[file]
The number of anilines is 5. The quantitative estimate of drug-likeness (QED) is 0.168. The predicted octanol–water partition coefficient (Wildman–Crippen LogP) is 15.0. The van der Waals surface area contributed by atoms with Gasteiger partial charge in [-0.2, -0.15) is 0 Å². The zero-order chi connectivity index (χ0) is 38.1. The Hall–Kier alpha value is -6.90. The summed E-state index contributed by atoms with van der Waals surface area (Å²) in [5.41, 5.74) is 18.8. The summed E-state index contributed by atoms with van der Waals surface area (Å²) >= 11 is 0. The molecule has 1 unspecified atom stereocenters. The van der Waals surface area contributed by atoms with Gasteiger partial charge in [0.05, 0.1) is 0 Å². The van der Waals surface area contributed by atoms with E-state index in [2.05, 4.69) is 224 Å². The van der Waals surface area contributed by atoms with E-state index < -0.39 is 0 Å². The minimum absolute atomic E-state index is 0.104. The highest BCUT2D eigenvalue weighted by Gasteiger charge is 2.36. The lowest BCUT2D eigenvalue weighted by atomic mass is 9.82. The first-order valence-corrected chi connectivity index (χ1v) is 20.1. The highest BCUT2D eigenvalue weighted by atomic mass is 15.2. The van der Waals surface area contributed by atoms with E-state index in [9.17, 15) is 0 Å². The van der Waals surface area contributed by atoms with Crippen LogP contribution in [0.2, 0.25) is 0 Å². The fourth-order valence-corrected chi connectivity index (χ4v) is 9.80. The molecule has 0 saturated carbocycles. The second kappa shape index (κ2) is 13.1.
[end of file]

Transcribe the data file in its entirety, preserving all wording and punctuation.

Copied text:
The number of anilines is 5. The quantitative estimate of drug-likeness (QED) is 0.168. The predicted octanol–water partition coefficient (Wildman–Crippen LogP) is 15.0. The van der Waals surface area contributed by atoms with Gasteiger partial charge in [-0.2, -0.15) is 0 Å². The zero-order chi connectivity index (χ0) is 38.1. The Hall–Kier alpha value is -6.90. The summed E-state index contributed by atoms with van der Waals surface area (Å²) in [5.41, 5.74) is 18.8. The summed E-state index contributed by atoms with van der Waals surface area (Å²) >= 11 is 0. The molecule has 1 unspecified atom stereocenters. The van der Waals surface area contributed by atoms with Gasteiger partial charge in [0.05, 0.1) is 0 Å². The van der Waals surface area contributed by atoms with E-state index in [2.05, 4.69) is 224 Å². The van der Waals surface area contributed by atoms with E-state index < -0.39 is 0 Å². The minimum absolute atomic E-state index is 0.104. The highest BCUT2D eigenvalue weighted by Gasteiger charge is 2.36. The lowest BCUT2D eigenvalue weighted by atomic mass is 9.82. The first-order valence-corrected chi connectivity index (χ1v) is 20.1. The highest BCUT2D eigenvalue weighted by atomic mass is 15.2. The van der Waals surface area contributed by atoms with E-state index in [9.17, 15) is 0 Å². The van der Waals surface area contributed by atoms with Crippen LogP contribution in [0.2, 0.25) is 0 Å². The fourth-order valence-corrected chi connectivity index (χ4v) is 9.80. The molecule has 0 saturated carbocycles. The second kappa shape index (κ2) is 13.1.